I have just come across this amazing account in a book called "Salt Sea Tang", by Angus Cameron Robertson, published 1927. The author was a Highland Scot who went to sea as a boy (probably in the mid-19th century) before settling many years later in Dunedin, New Zealand. Here he describes the use of the shipboard use of the bagpipes:
"When hoisting the topsails and top gallant sails at sea, we usually mast-headed them to the stirring skirl of the pipes or the sweet airs of Gaelic songs. Always entering or leaving port, our pipe band played in full strength as we hove on the capstan or manned the windlass...When tacking ship at sea the band always played all hands to their stations, and as the ship came round majestically to the music of the pipes there seemed to be a sweet caress in every roll and lurch of her."
Has anyone ever heard of the bagpipes being used like a shanty in this way? I sure haven't.
And, as the title of this thread indicates, that's not all:
"We were once becalmed in the Tropics when on the 'Lady Jane' with a good number of cabin passengers on board, bound for Calcutta... Four bells struck (10 p.m.), when the ball began in real earnest, fore and aft the decks, to the music of the pipe band... both ladies and gentlemen, irrespective of the tropical heat, might be seen whipping through the Highland Reel with amazing vigour. But lo! our merry-making was quite unexpectedly brought to a sudden stop. A big school of whales, bound south, came sailing around us, evidently having been attracted by the music of the bagpipes. The whales lashed the ocean with their tails... they would dart right round the 'Lady Jane' at a terrific rate of speed, leaping over one another.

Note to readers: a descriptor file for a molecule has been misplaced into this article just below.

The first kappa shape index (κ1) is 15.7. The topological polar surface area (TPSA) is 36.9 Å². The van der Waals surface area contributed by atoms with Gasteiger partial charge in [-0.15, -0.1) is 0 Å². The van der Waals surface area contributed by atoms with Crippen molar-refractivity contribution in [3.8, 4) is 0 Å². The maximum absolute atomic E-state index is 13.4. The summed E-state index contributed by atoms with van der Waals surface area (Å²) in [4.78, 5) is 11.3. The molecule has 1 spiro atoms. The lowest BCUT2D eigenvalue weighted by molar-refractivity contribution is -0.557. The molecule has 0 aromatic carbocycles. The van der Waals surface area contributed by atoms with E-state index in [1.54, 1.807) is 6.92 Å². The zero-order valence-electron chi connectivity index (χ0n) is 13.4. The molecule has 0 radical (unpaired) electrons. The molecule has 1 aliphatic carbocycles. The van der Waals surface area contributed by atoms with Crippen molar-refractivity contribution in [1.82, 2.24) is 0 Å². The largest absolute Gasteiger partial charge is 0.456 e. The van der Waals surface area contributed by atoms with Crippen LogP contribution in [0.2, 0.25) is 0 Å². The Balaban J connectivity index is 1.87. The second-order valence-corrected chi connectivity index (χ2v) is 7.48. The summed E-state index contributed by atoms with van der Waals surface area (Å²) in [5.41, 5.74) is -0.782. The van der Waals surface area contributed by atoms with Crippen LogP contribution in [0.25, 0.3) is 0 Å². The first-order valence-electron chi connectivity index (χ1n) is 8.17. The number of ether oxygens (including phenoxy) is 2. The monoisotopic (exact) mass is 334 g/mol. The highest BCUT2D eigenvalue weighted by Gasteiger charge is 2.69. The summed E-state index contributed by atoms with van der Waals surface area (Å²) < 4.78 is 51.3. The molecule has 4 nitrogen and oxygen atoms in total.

The old man [Captain McDonald] alone did not express surprise, and proceeded as follows to explain: - "Ladies and gentlemen," he began, addressing the passengers, "you seem to be surprised at this whale dance; but in my young days when I was a whaler, we made 'flat-foot' dance often enough, let me tell you. Having discovered that the whale has a darned nerve somewhere near his brain that makes him very suceptible to sweet music, we never went whaling without a band of good pipers. And whenever we sailed into our whaling ground the band played up, and 'flat-foot' came rising and playing about in scores; with the result that we invariably filled up with whale oil and homeward bound before some of the other whalers had fairly started. But we alwyas took good care to keep this affair a strict secret for reasons better known to ourselves.""
Can anyone out there corroborate Robertson's tale of bagpipe music being used as a lure by whalers?